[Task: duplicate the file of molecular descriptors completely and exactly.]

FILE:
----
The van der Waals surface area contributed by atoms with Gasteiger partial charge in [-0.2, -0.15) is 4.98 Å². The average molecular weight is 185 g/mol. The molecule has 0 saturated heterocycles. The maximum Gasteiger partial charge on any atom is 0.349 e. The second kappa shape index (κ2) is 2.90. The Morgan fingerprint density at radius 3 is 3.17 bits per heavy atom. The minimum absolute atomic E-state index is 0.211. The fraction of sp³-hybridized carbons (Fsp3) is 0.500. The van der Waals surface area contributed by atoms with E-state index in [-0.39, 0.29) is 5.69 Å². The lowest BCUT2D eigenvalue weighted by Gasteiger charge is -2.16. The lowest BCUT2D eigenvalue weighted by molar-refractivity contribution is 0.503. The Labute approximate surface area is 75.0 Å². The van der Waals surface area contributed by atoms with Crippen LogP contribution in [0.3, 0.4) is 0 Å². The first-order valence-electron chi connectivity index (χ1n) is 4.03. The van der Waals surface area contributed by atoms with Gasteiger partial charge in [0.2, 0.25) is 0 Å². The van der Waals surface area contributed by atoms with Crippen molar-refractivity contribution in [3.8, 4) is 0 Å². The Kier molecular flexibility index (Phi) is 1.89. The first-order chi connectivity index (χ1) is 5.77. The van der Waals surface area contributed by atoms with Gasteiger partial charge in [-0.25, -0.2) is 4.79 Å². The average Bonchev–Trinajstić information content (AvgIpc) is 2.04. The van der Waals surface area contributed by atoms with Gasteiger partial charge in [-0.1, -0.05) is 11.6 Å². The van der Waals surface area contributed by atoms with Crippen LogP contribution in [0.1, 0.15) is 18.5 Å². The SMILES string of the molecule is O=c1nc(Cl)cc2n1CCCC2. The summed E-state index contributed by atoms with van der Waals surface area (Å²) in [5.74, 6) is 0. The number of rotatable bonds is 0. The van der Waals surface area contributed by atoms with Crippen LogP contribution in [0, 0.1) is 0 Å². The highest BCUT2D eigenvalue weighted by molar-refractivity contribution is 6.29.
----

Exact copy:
The van der Waals surface area contributed by atoms with Gasteiger partial charge in [-0.2, -0.15) is 4.98 Å². The average molecular weight is 185 g/mol. The molecule has 0 saturated heterocycles. The maximum Gasteiger partial charge on any atom is 0.349 e. The second kappa shape index (κ2) is 2.90. The Morgan fingerprint density at radius 3 is 3.17 bits per heavy atom. The minimum absolute atomic E-state index is 0.211. The fraction of sp³-hybridized carbons (Fsp3) is 0.500. The van der Waals surface area contributed by atoms with E-state index in [-0.39, 0.29) is 5.69 Å². The lowest BCUT2D eigenvalue weighted by Gasteiger charge is -2.16. The lowest BCUT2D eigenvalue weighted by molar-refractivity contribution is 0.503. The Labute approximate surface area is 75.0 Å². The van der Waals surface area contributed by atoms with Crippen LogP contribution in [0.3, 0.4) is 0 Å². The first-order valence-electron chi connectivity index (χ1n) is 4.03. The van der Waals surface area contributed by atoms with Gasteiger partial charge in [0.2, 0.25) is 0 Å². The van der Waals surface area contributed by atoms with Crippen molar-refractivity contribution in [3.8, 4) is 0 Å². The Kier molecular flexibility index (Phi) is 1.89. The first-order chi connectivity index (χ1) is 5.77. The van der Waals surface area contributed by atoms with Gasteiger partial charge in [-0.25, -0.2) is 4.79 Å². The average Bonchev–Trinajstić information content (AvgIpc) is 2.04. The van der Waals surface area contributed by atoms with Gasteiger partial charge in [-0.1, -0.05) is 11.6 Å². The van der Waals surface area contributed by atoms with Crippen LogP contribution in [0.1, 0.15) is 18.5 Å². The SMILES string of the molecule is O=c1nc(Cl)cc2n1CCCC2. The summed E-state index contributed by atoms with van der Waals surface area (Å²) in [5.74, 6) is 0. The number of rotatable bonds is 0. The van der Waals surface area contributed by atoms with Crippen LogP contribution in [0, 0.1) is 0 Å². The highest BCUT2D eigenvalue weighted by molar-refractivity contribution is 6.29.